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Blog

4 ways to keep your dog cool this summer

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  • RSPCA Australia
  • Wednesday, 7 December 2022

Now that summer is here and the temperatures are climbing in many parts of the country, it’s important to protect your dog from the heat, as exposure to high temperatures can lead to heat exhaustion and life threatening heatstroke. 

Like in humans, heatstroke occurs when an animal’s body temperature becomes elevated above the normal range due to exposure to excessively high temperatures, to the point where their body’s temperature-regulating mechanism fails and they can’t maintain a healthy temperature. It’s a very serious condition that can cause organ failure or death. Some animals are at higher risk of overheating and severe consequences such as heatstroke, including dogs with other medical conditions (like heart problems or breathing problems), those with a thick or long coat, very young or very old dogs, and short-nosed or flat-faced breeds such as pugs, French bulldogs and British bulldogs.

Read on for some ways to keep your dog cool this summer and help protect them from the heat

Avoid walking your dog in the middle of the day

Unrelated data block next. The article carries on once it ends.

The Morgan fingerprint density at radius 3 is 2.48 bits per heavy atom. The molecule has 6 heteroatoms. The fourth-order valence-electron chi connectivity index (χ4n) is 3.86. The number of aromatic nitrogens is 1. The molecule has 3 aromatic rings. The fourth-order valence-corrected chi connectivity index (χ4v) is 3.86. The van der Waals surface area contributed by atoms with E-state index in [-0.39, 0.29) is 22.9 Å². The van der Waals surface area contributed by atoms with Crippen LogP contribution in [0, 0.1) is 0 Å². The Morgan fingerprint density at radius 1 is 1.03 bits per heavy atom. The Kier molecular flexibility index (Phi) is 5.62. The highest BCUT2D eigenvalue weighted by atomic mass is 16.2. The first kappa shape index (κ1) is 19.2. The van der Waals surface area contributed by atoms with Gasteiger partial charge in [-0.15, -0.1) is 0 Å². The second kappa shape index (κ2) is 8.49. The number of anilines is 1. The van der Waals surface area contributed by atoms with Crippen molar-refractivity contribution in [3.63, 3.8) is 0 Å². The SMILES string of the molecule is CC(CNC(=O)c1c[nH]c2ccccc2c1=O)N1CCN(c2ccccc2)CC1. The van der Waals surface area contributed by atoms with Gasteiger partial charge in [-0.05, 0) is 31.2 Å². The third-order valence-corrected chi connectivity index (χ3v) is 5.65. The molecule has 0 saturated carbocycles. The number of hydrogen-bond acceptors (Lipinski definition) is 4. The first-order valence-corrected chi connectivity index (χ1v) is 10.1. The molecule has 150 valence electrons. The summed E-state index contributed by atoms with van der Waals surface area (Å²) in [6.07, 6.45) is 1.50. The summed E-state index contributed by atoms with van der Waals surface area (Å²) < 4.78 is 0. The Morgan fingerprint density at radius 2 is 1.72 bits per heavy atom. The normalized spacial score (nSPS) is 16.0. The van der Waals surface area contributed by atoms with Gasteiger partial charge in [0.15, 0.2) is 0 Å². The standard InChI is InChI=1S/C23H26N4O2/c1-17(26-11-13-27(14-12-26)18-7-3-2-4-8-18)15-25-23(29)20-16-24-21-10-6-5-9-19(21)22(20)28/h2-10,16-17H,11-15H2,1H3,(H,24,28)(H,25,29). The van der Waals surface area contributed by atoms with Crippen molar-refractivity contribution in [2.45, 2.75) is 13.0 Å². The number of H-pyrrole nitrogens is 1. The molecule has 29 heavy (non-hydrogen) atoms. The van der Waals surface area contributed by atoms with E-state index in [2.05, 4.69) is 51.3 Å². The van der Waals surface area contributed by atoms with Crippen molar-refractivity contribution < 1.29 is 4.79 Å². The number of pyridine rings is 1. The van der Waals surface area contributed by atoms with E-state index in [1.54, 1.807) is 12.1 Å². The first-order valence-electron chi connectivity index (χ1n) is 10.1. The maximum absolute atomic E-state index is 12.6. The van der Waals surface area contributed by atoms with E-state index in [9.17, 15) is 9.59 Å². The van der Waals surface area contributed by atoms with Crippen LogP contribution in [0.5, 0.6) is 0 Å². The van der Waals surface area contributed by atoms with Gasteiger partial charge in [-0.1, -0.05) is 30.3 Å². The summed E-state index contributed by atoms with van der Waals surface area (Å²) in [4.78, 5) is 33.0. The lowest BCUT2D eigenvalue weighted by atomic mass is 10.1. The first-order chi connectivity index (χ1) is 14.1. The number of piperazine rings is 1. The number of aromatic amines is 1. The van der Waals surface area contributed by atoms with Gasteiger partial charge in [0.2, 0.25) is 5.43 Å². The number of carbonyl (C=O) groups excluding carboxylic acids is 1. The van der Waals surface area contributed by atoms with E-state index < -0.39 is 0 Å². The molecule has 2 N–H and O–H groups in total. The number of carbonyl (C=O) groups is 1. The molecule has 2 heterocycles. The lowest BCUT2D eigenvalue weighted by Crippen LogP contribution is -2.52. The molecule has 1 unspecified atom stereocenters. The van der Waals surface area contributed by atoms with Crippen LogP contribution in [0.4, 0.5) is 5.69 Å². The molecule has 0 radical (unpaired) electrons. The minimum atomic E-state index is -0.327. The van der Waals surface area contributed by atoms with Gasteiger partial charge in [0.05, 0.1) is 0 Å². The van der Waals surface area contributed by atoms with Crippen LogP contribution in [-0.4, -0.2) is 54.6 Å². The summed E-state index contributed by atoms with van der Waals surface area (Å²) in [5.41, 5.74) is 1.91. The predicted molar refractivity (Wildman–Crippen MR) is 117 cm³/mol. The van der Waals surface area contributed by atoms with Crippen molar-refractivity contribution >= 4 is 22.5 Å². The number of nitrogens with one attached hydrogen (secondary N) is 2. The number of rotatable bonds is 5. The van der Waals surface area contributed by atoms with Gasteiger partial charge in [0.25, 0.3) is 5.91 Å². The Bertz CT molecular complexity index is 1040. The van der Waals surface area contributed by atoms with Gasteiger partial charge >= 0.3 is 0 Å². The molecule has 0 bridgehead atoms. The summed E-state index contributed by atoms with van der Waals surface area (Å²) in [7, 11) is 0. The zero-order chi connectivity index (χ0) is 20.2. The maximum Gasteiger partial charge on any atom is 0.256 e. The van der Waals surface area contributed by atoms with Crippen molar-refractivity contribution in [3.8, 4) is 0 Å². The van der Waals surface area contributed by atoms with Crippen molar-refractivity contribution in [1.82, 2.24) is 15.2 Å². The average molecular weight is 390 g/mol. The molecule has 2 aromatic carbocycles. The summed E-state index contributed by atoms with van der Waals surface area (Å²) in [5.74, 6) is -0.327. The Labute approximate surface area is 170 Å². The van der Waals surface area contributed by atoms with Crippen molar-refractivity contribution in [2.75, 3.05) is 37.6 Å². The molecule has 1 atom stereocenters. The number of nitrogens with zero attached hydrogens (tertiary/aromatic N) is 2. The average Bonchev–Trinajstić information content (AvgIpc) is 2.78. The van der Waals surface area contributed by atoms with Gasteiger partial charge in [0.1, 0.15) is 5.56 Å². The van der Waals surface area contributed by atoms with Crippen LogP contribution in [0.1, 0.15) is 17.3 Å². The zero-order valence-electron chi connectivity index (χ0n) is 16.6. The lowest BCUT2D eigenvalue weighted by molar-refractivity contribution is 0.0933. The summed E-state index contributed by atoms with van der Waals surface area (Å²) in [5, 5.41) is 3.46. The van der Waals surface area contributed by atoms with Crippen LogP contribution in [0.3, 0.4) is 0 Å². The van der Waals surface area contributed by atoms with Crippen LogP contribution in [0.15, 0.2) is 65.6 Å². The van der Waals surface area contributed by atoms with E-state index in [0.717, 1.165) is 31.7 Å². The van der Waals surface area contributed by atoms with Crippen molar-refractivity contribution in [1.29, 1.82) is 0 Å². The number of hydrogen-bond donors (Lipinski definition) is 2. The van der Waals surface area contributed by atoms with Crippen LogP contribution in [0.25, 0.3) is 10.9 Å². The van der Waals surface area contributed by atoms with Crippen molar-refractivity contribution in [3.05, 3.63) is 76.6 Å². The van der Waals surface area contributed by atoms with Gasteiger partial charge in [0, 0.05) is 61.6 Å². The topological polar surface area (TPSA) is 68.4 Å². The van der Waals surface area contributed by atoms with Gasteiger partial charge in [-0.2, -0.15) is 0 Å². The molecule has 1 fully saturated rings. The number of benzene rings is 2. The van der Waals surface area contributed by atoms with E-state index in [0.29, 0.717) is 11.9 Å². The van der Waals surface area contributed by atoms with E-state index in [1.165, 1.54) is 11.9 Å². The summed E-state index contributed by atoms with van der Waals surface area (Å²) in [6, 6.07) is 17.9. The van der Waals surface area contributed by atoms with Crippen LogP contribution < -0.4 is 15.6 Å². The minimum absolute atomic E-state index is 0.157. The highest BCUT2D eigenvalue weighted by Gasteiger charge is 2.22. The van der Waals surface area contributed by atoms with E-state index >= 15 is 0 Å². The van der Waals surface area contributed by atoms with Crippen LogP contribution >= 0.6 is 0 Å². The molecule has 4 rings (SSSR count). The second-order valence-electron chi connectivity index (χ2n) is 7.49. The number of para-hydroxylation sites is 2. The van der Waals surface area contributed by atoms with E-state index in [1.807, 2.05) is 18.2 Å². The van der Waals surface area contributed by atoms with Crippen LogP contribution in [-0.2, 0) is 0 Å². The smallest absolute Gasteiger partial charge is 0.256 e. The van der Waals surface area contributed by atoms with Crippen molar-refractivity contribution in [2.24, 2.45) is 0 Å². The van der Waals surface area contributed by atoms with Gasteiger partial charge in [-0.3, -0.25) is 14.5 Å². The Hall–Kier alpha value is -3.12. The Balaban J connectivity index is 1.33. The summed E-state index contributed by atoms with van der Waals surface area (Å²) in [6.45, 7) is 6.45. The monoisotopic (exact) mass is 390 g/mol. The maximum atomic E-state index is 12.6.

On hot days, try to walk your dog early in the morning or late in the evening when the temperature is cooler. Avoid walking on hot sand, concrete, asphalt areas or any other areas where heat is reflected and there is no access to shade.

One way to check if the ground is too hot is to place the back of your hand on the surface for five seconds and if it’s too hot for you, then it’s too hot for your dog!

Never leave your dog alone in a car or vehicle

Don’t ever leave your dog in a car or vehicle. Temperatures in a car can reach more than double the outside temperature even on mild days, and even if you park in the shade or leave the windows open. It can take just six minutes for an animal to die in a hot car.  Dogs can also overheat when left on the back of a ute, including by burning their feet or other body parts on the ute tray.

Provide plenty of water

Make sure dogs have plenty of fresh water, kept in a cool place. Always put an extra bowl or two out in case one gets knocked over. You could also pop in some ice cubes to keep the water nice and cold. 

Keep your pet indoors

On hot, humid days, you should bring your dog inside if the indoor environment is cooler (for example, if you have air conditioning). If they are outside, it’s important to provide your dog with a cool, shaded area with good ventilation. Good ventilation is particularly important as dogs cool down by panting which requires good air flow. 

It's not just dogs that are affected by the heat – cats and small animals like rabbits, guinea pigs, ferrets, birds, rats and mice are highly susceptible to heatstroke. If these animals are confined to a cage, this means they can’t move into cooler places, placing them at even higher risk. Make sure they have a cool, shade and well-ventilated area with access to clean, fresh drinking water. On very hot days, this might mean moving them inside.  By following these tips, you can have peace of mind that your pet is safe and staying cool in these warmer months.

 

For more information, visit the RSPCA Knowledgebase.

 

This piece was originally published in Australian Community Media newspapers

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